Over time, My Bloody Valentine has grown to be one of my favorite bands. I didn’t actually hear ‘Loveless’ until around ’98, and I had a good 5 years of listening to just that album and none of their other ones. As with many music fans I was pulled in with the critic’s darling and most celebrated album, but eventually discovered their varied material beyond that.
MBV exists in a blissful medium, between gorgeous melody and awe-inspiring experimentation and depth; creating a sublime, perhaps even spirit-enhancing experience for the listener. This sound is exemplified on their landmark opus (their best overall album), but also touched upon in 1988 and even earlier. What existed on 1988’s ‘Isn’t Anything’ hinted at what was to come, but was a little more streamlined and a lot more catchy (i.e. “I Can See It (But I Can’t Feel It)”).
They’d also bust out a heavier punk rock sound with buzzing, distorted bass lines and dissonant chords, but all arranged with their familiar pop sensibilities… check out “You Made Me Realize”:
Music production is almost as important to this band as anything else, infinite sustains and multiple-layered drones are expertly (or luckily?) placed forming a sound that has extraordinary depth and detail. Using the studio as another instrument was not a totally novel idea by this point, but the controlled chaos of distortion, delays, reverb and numerous other effects has been rarely duplicated with such mastery.
If My Bloody Valentine were the ethereal new realm of rock n’ roll, Lemmy’s Motorhead continued to truck along a well worn, exhaust fume laden path. By 1988, the band was about 13 years running (coincidentally, I am almost as old as Motorhead). It is always amazing to think how many shows Lemmy has done… at top speed:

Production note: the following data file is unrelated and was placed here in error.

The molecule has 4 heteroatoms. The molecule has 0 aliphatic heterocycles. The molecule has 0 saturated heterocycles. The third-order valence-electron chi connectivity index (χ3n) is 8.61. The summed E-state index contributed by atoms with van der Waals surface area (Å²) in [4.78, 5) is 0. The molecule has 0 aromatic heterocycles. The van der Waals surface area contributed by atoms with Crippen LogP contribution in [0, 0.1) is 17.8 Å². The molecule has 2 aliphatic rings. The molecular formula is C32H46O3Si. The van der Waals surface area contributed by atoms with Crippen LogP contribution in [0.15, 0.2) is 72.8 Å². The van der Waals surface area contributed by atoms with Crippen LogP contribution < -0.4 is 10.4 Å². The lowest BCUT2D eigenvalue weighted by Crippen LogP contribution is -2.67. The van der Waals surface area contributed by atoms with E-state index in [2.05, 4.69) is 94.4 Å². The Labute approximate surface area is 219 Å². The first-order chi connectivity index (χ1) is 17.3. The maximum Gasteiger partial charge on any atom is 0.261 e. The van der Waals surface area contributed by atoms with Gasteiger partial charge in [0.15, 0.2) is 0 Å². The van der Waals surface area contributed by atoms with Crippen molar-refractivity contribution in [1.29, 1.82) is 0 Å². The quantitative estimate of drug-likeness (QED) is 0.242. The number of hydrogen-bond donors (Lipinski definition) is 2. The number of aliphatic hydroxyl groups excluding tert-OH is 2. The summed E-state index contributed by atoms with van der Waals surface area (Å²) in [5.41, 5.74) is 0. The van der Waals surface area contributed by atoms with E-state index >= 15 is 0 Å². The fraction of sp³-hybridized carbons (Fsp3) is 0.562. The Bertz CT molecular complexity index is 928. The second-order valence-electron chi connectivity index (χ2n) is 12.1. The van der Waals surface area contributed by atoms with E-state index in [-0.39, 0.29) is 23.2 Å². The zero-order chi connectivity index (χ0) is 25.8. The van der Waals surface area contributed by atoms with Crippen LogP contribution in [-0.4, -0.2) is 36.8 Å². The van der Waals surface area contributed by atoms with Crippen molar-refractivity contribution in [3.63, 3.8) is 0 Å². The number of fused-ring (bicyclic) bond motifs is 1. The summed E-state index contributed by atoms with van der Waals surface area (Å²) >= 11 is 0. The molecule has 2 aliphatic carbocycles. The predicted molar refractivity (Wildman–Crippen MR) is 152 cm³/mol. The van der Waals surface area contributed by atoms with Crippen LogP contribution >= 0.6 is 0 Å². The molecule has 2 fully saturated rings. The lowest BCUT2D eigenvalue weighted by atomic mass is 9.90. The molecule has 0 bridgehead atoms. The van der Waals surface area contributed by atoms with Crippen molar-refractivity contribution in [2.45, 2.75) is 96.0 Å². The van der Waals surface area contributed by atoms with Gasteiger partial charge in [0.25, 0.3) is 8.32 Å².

Motorhead are the originators of high octane, quick paced heavy metal. They are arguably just as important as Black Sabbath for the wide array of sounds from the heaviest music genre on earth. Having recently just watched the ‘Lemmy’ documentary, I was impressed at how genuine the guy is, if there was any question. One of the world’s greatest rock n’ roll stars, he’s a living legend still living in the same apartment.
But 1988 was more about new sounds, such as Living Colour’s debut album ‘Vivid’. Perhaps the birth of something I would probably call Soul Metal if I had been a writer at the time, virtuoso guitarist Vernon Reid‘s band Living Colour combined very tuneful, powerful vocals with a complex, hard rock meets heavy metal sound. On wikipedia, they go with the term “funk metal”, but at the center of their sound is the rhythm section of Will Calhoun and Doug Wimbish, who can play just about any style, and the vocals of Corey Glover. In 1988 their sound was popularized (but never really duplicated by other bands), with “Cult of Personality”, still one of their greatest songs:
1988 was also the year when Bill Hicks started to really rip into the establishment. This performance is full of fiery wit, and harsh criticism of Ronald Reagan in an era that was dominated by republican politics (which seem quaint by comparison to today’s neocons and might morphin power tea baggers). But part of Hicks’ appeal is his live presence: his comedic timing and entertaining sound effects… not just his philosophy or thought-provoking material:
(I wish I could time travel to see a live Bill Hicks at a comedy club!)
A blog post on 1988 would not be complete without a reference to Weird Al’s album, ‘Even Worse’, and the subsequent hit video that went with it. Nor could I possibly neglect to mention one of my favorite movies… They Live!